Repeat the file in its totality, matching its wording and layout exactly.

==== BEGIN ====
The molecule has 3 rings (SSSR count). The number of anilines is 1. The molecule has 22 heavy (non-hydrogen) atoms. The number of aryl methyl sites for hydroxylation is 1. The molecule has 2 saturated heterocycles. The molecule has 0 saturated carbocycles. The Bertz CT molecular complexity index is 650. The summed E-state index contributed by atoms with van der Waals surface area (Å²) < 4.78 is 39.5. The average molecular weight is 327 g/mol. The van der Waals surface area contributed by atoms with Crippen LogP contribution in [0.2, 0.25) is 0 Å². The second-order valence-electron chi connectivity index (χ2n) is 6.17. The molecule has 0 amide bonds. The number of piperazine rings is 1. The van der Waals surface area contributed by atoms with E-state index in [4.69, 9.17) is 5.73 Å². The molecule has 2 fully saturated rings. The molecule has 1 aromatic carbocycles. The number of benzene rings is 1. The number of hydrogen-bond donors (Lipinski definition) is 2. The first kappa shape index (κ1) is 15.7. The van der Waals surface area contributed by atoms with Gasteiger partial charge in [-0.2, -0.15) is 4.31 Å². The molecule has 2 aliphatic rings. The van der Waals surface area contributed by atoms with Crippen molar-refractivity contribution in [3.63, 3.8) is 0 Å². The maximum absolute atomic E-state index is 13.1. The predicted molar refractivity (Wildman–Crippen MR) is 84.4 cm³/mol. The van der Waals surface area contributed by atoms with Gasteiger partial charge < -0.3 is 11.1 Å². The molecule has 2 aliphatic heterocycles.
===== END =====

The molecule has 3 rings (SSSR count). The number of anilines is 1. The molecule has 22 heavy (non-hydrogen) atoms. The number of aryl methyl sites for hydroxylation is 1. The molecule has 2 saturated heterocycles. The molecule has 0 saturated carbocycles. The Bertz CT molecular complexity index is 650. The summed E-state index contributed by atoms with van der Waals surface area (Å²) < 4.78 is 39.5. The average molecular weight is 327 g/mol. The van der Waals surface area contributed by atoms with Crippen LogP contribution in [0.2, 0.25) is 0 Å². The second-order valence-electron chi connectivity index (χ2n) is 6.17. The molecule has 0 amide bonds. The number of piperazine rings is 1. The van der Waals surface area contributed by atoms with E-state index in [4.69, 9.17) is 5.73 Å². The molecule has 2 fully saturated rings. The molecule has 1 aromatic carbocycles. The number of benzene rings is 1. The number of hydrogen-bond donors (Lipinski definition) is 2. The first kappa shape index (κ1) is 15.7. The van der Waals surface area contributed by atoms with Gasteiger partial charge in [-0.2, -0.15) is 4.31 Å². The molecule has 2 aliphatic rings. The van der Waals surface area contributed by atoms with Crippen molar-refractivity contribution in [3.63, 3.8) is 0 Å². The maximum absolute atomic E-state index is 13.1. The predicted molar refractivity (Wildman–Crippen MR) is 84.4 cm³/mol. The van der Waals surface area contributed by atoms with Gasteiger partial charge < -0.3 is 11.1 Å². The molecule has 2 aliphatic heterocycles.